California’s CCHCs have made these issues a top priority and ask that you join them in efforts to create solutions.  It’s not going to be easy, and it won’t happen overnight, but working together we can make a positive impact on our workforce shortage and the impact that shortage is having on patient access to care.

Carmela Castellano-Garcia is President and CEO of the California Primary Care Association, representing the state’s more than 1,100 community health centers who provide care to 1 in 7 Californians. To find out more about CPCA, please visit To learn more about Carmela and read additional blogs, please visit

5 thoughts on “The Staggering Crisis: Confronting the Health Care Workforce Shortage in California”

  1. There are a number of PA and NP programs in LA county receiving funds from the California Office of Statewide Health Planning and Development, specifically to train non Physician providers to serve with Physicians in medically underserved areas in Primary Care. While this does not address the 8,243 Physicians mentioned, there is an argument to be made to better utilize all possible providers to provide care. CCALAC member programs may want to reach out to the training programs in an effort to recruit those future primary care providers as well.

    1. CPCA absolutely agrees that utilizing NPs and PAs is key to successful team based care and to helping alleviate the primary care workforce shortage. Many CHCs have been utilizing these providers for decades. We agree that more training programs need to be available for growing this pool of providers.

  2. Another under recruited group of primary care providers and workforce pool may be our military veterans. These men and women have excellent training and experience and, most importantly, a “spirit of service”. As a veteran myself, I was lucky enough to obtain a position in a community clinic soon after my discharge. I found it just as rewarding as my service and I was able to apply all of the skills I gained in the Navy, in my civilian role as a nurse. More should definitely be done by the community and primary healthcare organizations to reach out to this group of talented individuals.

  3. In California, new nurses, specifically licensed vocation nurses are in demand to work in home health care with developmentally disabled children, teens and adults. You must have a clean record. You can apply as an independently vendored LVN through one of California’s 21 Regional Centers. They pay 29 dollars an hour. You have to have your own liability insurance to work. Go through orientation. Have a heart for disabled. Not be a freak, weirdo or pervert. Or abuser. Pretty basic requirement for nursing anywhere, but just a friendly reminder for those who think they may slip into the fold and prey on more vulnerable patients. You will be caught. If you can handle this population and are a safe, truthworthy, caring, mentally tough, decent LVN/human being, go here to contact the regional center in your area.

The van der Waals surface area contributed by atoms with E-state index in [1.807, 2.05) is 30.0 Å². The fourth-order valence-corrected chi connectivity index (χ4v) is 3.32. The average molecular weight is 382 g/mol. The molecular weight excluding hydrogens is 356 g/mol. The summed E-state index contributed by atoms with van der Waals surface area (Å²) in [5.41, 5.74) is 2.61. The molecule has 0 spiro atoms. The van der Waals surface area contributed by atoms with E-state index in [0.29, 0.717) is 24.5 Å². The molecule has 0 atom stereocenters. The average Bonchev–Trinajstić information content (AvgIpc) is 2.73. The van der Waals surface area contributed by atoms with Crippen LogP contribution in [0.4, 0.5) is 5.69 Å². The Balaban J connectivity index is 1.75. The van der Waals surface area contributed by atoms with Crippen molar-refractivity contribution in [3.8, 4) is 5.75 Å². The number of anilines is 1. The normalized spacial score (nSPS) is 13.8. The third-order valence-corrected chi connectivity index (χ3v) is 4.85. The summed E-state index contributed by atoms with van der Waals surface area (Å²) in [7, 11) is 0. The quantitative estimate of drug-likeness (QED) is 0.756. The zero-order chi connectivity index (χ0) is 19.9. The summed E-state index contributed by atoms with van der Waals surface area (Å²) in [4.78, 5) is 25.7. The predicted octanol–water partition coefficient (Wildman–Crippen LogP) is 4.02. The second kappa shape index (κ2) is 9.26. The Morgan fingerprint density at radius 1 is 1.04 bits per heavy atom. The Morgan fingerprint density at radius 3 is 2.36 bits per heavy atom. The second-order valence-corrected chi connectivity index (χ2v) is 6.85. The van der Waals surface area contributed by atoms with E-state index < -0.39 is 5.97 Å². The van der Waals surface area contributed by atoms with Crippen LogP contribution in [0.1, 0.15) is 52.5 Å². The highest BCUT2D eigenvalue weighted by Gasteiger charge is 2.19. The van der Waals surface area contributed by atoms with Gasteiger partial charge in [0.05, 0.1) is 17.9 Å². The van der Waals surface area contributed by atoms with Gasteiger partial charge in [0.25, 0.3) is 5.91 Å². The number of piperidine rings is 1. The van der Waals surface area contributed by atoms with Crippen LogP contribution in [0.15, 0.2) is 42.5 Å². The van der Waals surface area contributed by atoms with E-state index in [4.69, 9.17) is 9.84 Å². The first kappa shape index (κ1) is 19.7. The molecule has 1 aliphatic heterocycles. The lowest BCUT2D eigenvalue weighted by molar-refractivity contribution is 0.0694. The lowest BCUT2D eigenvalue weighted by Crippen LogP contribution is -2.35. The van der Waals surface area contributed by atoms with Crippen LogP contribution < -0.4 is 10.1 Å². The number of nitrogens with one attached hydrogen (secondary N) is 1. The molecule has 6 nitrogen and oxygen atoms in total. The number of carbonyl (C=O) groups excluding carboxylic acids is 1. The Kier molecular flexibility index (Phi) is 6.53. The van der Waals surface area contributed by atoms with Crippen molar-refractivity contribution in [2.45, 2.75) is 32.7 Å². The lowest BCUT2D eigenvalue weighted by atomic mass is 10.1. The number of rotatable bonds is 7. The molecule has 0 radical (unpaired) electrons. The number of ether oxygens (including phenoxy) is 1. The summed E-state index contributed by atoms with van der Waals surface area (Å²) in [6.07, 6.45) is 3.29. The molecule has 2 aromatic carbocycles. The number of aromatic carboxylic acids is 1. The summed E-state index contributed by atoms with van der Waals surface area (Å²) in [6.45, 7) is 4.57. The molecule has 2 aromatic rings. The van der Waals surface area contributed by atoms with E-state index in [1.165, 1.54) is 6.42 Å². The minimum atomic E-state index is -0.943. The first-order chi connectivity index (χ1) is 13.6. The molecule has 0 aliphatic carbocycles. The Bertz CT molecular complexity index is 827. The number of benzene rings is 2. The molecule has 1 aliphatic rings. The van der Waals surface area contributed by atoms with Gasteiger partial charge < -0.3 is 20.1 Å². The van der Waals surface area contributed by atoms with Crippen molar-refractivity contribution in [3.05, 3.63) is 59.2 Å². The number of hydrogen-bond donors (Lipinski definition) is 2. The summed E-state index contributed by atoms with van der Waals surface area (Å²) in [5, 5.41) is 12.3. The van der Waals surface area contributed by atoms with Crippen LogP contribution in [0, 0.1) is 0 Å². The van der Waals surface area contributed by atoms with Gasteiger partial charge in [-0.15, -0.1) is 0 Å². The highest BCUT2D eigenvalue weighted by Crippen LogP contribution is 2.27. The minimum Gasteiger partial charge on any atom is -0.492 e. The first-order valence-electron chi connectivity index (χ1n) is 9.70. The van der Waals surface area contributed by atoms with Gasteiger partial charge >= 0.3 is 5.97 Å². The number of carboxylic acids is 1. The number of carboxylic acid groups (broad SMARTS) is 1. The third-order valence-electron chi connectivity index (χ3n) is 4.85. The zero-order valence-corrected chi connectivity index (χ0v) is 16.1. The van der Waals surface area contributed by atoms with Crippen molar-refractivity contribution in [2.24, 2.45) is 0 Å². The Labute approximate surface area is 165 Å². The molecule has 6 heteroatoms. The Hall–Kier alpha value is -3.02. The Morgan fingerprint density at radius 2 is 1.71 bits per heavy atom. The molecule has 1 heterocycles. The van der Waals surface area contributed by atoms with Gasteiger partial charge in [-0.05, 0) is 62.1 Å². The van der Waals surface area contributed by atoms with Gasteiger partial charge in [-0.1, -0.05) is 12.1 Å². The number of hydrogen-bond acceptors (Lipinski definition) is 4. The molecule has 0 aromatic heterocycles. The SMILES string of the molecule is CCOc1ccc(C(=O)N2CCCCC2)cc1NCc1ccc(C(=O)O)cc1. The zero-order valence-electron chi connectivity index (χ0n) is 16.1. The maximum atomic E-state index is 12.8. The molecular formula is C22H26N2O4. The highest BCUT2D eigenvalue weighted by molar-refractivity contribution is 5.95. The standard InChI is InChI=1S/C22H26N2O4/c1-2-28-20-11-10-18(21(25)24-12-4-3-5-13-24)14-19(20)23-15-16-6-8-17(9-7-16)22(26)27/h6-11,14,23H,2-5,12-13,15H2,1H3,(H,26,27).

There is a chronic nursing respite crisis in California for regional center consumers. The home health agencies are failing to provide consistent services to consumers. They can’t keep nurses because they pay so little. The home health agencies take the 29 bucks and then pay the LVN about 16 to 18 an hour. It leads to high turnover and often, the bottom of the barrel nurses. It is time for all the California Regional Centers to invest time and energy into providing adequate and sufficient nursing services by allowing more independently vendored LVNs to join their team. These LVNs can get the 29 bucks an hour the regional centers are wasting on home health agencies that can’t produce respite nursing services on a consistent basis. Regional Centers should also require all LVN independent nurses to go through criminal background checks. Don’t rely on a clear nursing license if it’s a nurse who has been around for a long time. They can commit crimes long after they got their license. And it won’t show up on the California Nursing board check. And ask them if they’ve ever had a crime against a vulnerable adult “expunged” in California. If they did, you won’t see the crime.